There is a method for that.
“EC.element_to_be_clickable” comes in handy.
In below example, the Continue button would not get enabled until the form fields were filled in properly. Sometimes the test would whiz through too fast and the click of the Continue button would fail. This way, it waits for it to be clickable. Nice.
You will need to import a few items and instantiate:
from selenium.webdriver.support import expected_conditions as EC
from selenium.webdriver.common.by import By
wait = ui.WebDriverWait(self.driver, 10)
Similar to an earlier post. Syntax is the same as for Sublime Text.
- Open the Search and Replace boxes.
- Click on the RegEx icon
- In the search field, enter :
- Then in the Replace field, enter:
- This will surround your existing lines with chocolate and cookies.
- These captures might help
Install the validictory Python module : https://github.com/jamesturk , /validictory/ http://validictory.readthedocs.io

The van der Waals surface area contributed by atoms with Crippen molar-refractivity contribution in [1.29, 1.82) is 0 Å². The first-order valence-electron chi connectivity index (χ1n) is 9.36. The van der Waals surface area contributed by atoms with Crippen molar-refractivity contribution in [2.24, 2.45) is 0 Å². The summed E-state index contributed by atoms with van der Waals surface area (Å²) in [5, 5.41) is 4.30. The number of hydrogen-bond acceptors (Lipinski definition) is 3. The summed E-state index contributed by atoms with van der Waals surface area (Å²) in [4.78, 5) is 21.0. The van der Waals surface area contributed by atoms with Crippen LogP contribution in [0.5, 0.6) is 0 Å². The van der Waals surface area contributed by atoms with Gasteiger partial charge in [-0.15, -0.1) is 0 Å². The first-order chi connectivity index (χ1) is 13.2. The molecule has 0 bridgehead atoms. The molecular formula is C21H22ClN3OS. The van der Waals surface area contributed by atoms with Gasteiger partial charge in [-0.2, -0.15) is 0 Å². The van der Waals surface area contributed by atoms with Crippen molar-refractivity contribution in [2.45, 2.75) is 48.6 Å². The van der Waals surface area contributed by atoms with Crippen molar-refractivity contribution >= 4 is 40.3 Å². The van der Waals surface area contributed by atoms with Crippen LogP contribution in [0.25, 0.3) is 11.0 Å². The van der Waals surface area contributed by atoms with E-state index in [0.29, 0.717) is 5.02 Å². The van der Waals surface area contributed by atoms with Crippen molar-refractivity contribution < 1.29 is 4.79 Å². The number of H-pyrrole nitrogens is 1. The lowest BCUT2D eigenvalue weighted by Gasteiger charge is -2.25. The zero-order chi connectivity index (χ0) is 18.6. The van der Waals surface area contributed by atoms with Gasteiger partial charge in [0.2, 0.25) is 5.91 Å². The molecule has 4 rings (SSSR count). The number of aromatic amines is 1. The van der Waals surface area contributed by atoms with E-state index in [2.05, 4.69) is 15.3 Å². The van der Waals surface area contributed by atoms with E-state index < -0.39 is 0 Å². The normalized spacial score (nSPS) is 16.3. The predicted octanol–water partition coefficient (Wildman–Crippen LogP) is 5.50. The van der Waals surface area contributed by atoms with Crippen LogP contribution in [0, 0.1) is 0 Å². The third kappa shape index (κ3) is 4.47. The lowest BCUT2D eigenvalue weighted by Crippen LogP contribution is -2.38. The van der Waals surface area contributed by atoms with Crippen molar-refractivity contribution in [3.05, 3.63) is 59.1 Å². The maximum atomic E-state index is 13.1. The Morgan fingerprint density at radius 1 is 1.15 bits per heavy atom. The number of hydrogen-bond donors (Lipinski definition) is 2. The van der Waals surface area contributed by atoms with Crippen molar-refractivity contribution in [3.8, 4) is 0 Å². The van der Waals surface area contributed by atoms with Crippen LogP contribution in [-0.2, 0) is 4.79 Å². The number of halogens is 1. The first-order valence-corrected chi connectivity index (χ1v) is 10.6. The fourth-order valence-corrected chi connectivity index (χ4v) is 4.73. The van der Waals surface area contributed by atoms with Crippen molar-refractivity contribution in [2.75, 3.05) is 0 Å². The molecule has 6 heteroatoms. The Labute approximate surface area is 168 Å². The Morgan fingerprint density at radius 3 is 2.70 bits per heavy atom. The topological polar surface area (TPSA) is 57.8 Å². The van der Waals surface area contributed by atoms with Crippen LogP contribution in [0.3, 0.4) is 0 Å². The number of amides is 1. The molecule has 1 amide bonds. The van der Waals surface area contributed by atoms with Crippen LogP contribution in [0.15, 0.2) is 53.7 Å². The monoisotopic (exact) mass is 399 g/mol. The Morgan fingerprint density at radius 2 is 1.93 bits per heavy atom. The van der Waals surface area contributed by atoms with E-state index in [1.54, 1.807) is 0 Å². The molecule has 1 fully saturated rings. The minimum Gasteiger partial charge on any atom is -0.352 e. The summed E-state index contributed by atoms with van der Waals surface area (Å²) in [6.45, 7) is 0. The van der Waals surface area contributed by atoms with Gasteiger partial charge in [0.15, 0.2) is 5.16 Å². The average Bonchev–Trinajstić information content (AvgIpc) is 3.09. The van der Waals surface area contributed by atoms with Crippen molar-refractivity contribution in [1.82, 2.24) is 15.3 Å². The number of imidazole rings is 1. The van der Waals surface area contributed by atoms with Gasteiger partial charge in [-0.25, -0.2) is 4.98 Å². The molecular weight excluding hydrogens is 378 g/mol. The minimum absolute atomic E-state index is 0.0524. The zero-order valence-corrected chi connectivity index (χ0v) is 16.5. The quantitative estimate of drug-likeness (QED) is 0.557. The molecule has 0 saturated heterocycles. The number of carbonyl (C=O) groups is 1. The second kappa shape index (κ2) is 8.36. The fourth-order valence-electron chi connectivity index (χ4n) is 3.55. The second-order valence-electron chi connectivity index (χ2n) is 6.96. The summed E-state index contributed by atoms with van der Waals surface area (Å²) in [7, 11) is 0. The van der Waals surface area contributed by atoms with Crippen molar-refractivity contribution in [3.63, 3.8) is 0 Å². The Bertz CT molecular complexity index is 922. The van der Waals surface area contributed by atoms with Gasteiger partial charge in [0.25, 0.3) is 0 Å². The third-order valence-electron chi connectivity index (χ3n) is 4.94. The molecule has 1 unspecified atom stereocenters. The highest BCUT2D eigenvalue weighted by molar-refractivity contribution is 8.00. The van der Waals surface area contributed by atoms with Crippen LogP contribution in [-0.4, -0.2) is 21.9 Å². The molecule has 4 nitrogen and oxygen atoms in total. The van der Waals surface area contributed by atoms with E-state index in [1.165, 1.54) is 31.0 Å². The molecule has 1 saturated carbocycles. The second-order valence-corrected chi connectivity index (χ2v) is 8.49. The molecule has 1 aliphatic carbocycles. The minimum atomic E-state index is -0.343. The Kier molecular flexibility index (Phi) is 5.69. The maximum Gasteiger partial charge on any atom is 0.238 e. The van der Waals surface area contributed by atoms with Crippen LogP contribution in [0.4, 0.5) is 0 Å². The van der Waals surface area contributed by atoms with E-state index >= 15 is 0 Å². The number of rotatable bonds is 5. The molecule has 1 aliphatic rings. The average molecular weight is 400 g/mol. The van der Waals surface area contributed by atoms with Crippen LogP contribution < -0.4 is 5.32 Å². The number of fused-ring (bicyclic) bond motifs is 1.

Generate the JSON schema for validation based on the unique JSON from your endpoints : http://jsonschema.net
Compare the schema vs the returned JSON. Sample:
except ValueError, error:
self.fail("that did not work out")
I’ll add some validictory snippets when I get around to it.
Visual Studio Code has all of the features I currently need and it’s fast. It’s becoming my editor of choice. I have used Notepad++, Sublime and Atom in the past. Currently, VS Code is in the lead.
- nice dark theme
- plenty of extensions
- easy to configure and run scripts from editor
- syntax checking, highlighting
- find and select next instance of text